Be patient and ensure clarity every single time a die tumbles. You got this.
CLASSIC OOPS II: Dad's Keys
We've all been at the table when the GM has no idea how a scene is going to conclude, how to beat an unbeatable foe, or if that odd-looking gem will make a magical exit portal appear. This is a normal thing... the GM being surprised in play is part of the fun of tabletop, and allows truly emergent experiences no video game could ever offer. All that said, this moment is a common time for the second classic oops to occur. 'Dad's Keys' is a term I use for the moment a GM is flat-footed and cheaply gives in to an offbeat or super-convenient suggestion from a player (who is often kidding). What was a passing comment suddenly becomes a critical truth, and it feels flimsy.
Bill most triumphantly finds Ted's dad's keys, to the wonderment of a supportive Ted.
Getting what we want in life is great, unless it feels as if the cosmos, GM, or convenience of
time travel are merely patronizing us... then it feels... totally bogus.
Player: "Maybe this wooden hatch here leads to the bandits' hideout. If it did, it would make a perfect escape from all this mayhem! I'll crack it open and look."
GM: "Uhh... hatch?"
Player: "Yeah, you mentioned it when we first got trapped in here."
GM: "Ok. You lift the hatch by an iron pull-ring, and peer inside. Far below, a lantern is flickering... the unique type of lantern only used in the bandits' hideout!"
The flummoxed, tired, overwhelmed or overly surprised GM is sadly prone to this classic oops. Weary of providing answers and improvising ever-escalating situations, they sometimes just relent to an obvious McGuffin or catch-all solution proposed by players. This gives players a feeling of patronization or 'do whatever' implications that can ruin suspense, tension, and compelling story. "Nothing we do can hurt this damn dragon! I'll- uhm- smash this crystal sphere... maybe there's some kind of link. Huh? That killed it instantly? Oh. Uhh, ok. Woot?"
Dad's Keys Fix I- Roll It: It would be silly to call on GMs to just predict or guess at every needed truth in a session and 'be prepared.' This unrealistic expectation is sadly promoted throughout the hobby, even though utterly impossible. Does the hatch lead to the bandits' hideout? Rather than pretending to know the answer to this unexpected, high-stakes question, entrust the answer to a D6 YES/NO roll. 123 no, 456 yes. Use the methods above here, taking time to talk the table through just how heavy this next roll will be. "I didn't have anything planned beneath that hatch, guys, so let's just ask 'does it lead to the bandits hideout' ok? If I roll a 1, 2, or 3 here, you're all but trapped! Everyone with me? Yeah? Ok here goes..."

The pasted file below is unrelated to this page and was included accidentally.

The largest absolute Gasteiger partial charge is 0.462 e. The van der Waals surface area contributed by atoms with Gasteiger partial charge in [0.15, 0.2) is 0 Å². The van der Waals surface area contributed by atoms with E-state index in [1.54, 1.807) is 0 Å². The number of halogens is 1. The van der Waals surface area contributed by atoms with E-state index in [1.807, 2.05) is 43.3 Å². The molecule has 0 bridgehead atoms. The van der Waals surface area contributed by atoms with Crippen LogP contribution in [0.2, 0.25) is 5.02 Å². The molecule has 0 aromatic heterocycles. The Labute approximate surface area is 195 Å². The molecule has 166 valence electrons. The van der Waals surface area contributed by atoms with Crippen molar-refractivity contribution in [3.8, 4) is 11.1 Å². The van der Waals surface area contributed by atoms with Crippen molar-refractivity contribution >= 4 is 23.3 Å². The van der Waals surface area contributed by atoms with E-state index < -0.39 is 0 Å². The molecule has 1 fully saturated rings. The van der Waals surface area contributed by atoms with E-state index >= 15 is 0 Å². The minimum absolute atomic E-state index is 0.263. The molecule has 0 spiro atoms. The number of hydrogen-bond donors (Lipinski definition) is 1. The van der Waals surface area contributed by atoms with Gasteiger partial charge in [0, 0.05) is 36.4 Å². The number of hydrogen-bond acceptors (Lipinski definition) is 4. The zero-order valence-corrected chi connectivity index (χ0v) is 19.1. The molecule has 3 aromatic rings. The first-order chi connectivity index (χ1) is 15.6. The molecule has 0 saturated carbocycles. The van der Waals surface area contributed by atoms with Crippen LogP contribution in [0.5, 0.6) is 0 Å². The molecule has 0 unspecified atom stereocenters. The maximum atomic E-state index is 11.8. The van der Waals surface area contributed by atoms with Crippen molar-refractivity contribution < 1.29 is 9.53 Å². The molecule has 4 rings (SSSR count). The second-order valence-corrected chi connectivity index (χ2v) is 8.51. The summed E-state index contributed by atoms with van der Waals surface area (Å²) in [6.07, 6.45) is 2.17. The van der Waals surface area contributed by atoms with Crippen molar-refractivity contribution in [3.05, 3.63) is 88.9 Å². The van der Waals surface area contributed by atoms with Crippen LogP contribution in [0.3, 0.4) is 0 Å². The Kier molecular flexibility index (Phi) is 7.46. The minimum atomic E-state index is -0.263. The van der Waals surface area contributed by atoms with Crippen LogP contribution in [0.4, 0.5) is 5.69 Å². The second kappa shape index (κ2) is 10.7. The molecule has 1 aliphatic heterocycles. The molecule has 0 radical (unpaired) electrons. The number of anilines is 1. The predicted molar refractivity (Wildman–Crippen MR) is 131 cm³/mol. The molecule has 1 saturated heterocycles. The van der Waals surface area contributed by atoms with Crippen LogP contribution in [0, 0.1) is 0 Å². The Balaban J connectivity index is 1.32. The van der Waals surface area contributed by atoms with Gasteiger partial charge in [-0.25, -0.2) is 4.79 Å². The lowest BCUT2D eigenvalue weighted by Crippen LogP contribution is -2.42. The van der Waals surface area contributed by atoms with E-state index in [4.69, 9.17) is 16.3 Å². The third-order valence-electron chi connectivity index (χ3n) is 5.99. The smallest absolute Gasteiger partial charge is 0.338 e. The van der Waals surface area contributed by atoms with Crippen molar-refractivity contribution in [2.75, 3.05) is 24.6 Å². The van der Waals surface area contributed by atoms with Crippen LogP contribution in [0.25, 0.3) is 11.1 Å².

With a healthy habit of admitting ignorance or surprise, a total trust of the yes-no roll, and a great amount of clarity
on the stakes of such a roll, the GM can be prepared for any question, as long as it is binary.
At my tables, entire pillars of story have hinged on a single roll of this type.
Dad's Keys Fix II- Cold Stop: If timing and circumstances allow, sometimes the truly flat-footed, exasperated, or clueless GM can avoid the Dad's Keys oops with a more extreme measure: ending the session. Rather than offer a flimsy hole-in-one solution that feels improvised and obvious, just call the session right there. Not only does this give you a week or more to revisit your notes and ensure a great resolution to the scene, but builds suspense with players, who know their next session will start with a bang. The cliffhanger is a time-tested storyteller's ace, so don't be afraid to use it when you don't know what's next, or if that weird gem does anything at all.
No matter what GM challenges you face, including classic oopses, be kind to yourself! Be transparent with players, share your strengths and struggles openly. Never feel obligated to 'look like you know stuff.' Openly discuss meta-game aspects, call for brief breaks to get your notes clear, revel in each and every roll!